Is this just an nroff and dBCodes thang, or can it be used in HTML?
It's a typesetting system oriented toward the use of mathematics. It existed before dBcodes or HTML ever existed.
There is a "latex2html" command for linux. Also wordpress has a latex plugin for its blog software. And I think Google's "blogspot" has something similar.
What typically happens with "latex2html", with the wordpress plugin and with dBcodes support, is that those use just the mathematics rendering part of latex. They use latex to typeset a mathematical formula, then make an image of that. Then the display the image in the web page. Percy would know more about that part, since he implemented it for his forum software.
Fundamentalism - the anti-American, anti-Christian branch of American Christianity
Google'ing about, I found an example which I did get to work on a local HTML file using Chrome.
In the page
Then in the page body, add something like:
And you get:
OK, that seems to work.
However, I found that on the CodeCogs site. I don't know them and here I am pulling one of their scripts into my site without knowing what all it does. I also don't know which browsers they support or whether their support would continue.
So some way to generate an image of the formula would probably be best unless there is some generally available way to support latex in HTML.
I've been working on a couple web pages about switching from the US Customary System of measurements (AKA "Imperial") to the metric system. I'm currently working on the page that offers some short-cut methods to approximate conversion but for the purpose of developing a feel for how much these measurements are. Part of that approach employs a Boy Scout skill we were taught in the 1960's in which we use parts of our body (no, not that part) to estimate lengths.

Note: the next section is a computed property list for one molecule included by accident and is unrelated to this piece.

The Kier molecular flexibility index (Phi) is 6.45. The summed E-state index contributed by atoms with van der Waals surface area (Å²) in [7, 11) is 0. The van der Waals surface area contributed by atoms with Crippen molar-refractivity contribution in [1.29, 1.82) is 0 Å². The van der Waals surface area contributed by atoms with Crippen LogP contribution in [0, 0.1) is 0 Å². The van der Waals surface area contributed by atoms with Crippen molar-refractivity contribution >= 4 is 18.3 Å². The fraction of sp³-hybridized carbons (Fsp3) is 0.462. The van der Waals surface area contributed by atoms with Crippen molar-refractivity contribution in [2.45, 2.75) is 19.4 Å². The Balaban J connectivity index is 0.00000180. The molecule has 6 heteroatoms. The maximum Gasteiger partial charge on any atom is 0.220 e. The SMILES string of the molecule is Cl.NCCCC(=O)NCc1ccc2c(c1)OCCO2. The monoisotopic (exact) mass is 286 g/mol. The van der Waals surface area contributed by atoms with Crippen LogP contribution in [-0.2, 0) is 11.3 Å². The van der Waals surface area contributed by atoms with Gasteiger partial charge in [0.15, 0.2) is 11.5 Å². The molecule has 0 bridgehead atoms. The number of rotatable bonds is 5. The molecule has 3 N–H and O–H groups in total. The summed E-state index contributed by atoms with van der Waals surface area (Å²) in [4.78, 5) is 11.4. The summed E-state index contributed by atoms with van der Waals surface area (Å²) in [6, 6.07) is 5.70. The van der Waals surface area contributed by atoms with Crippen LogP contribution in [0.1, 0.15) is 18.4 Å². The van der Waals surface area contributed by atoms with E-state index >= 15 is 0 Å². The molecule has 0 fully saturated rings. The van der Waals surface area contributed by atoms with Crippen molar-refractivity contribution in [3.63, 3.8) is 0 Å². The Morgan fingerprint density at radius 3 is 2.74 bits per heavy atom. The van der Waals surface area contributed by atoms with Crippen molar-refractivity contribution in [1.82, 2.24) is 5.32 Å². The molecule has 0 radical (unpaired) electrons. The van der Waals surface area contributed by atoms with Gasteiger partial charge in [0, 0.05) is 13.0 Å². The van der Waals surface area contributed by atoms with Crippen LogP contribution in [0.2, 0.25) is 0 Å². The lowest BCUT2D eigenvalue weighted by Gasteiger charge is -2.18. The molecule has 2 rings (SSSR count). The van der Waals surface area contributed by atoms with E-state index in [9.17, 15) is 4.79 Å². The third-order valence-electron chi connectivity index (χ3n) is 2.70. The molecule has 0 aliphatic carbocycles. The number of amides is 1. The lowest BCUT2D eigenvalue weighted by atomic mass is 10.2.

In that section, I'm including some methods from a German constellation atlas which estimate degrees of separation of sky objects with your hand held out at arm's length; from my page's draft:
quote:With your arm extended out before you (distance = 50 cm, about 20 inches):
thumb width = 2.5 degrees
closed fist minus thumb = 9 degrees
outspread hand, thumb to pinky = 22 degrees
I should also include what I had been taught in my youth, that you can estimate how long before the sun sets with the same method, but each finger of your hand represents 15 minutes.
My question is regarding an instrument I've seen in medieval woodcut prints which was used to measure angles of separation in the sky. Here is the description in my current draft:
quote:There was a Medieval astronomical instrument that I've seen in illustrations but don't know the name of. It was based on the same principles just described to measure the angle between objects. It was a piece of wood (about 11 and one yard long) that may have been graduated (ie, be marked with measurement lines). Towards the opposite end was a short cross member. Either the cross member was fixed and was itself graduated, or it could be moved along the long member until the objects being measured were at its ends. The user would place one end near his eye and sight down the length, adjusting the cross member (or sighting measurements on the cross member, depending on which design was used) to sight the objects being measured, and then read off the angle. You could use trigonometry to calculate what its dimensions would have be.
Is anybody familiar with that instrument and knows what it was called as well as just how it did actually work?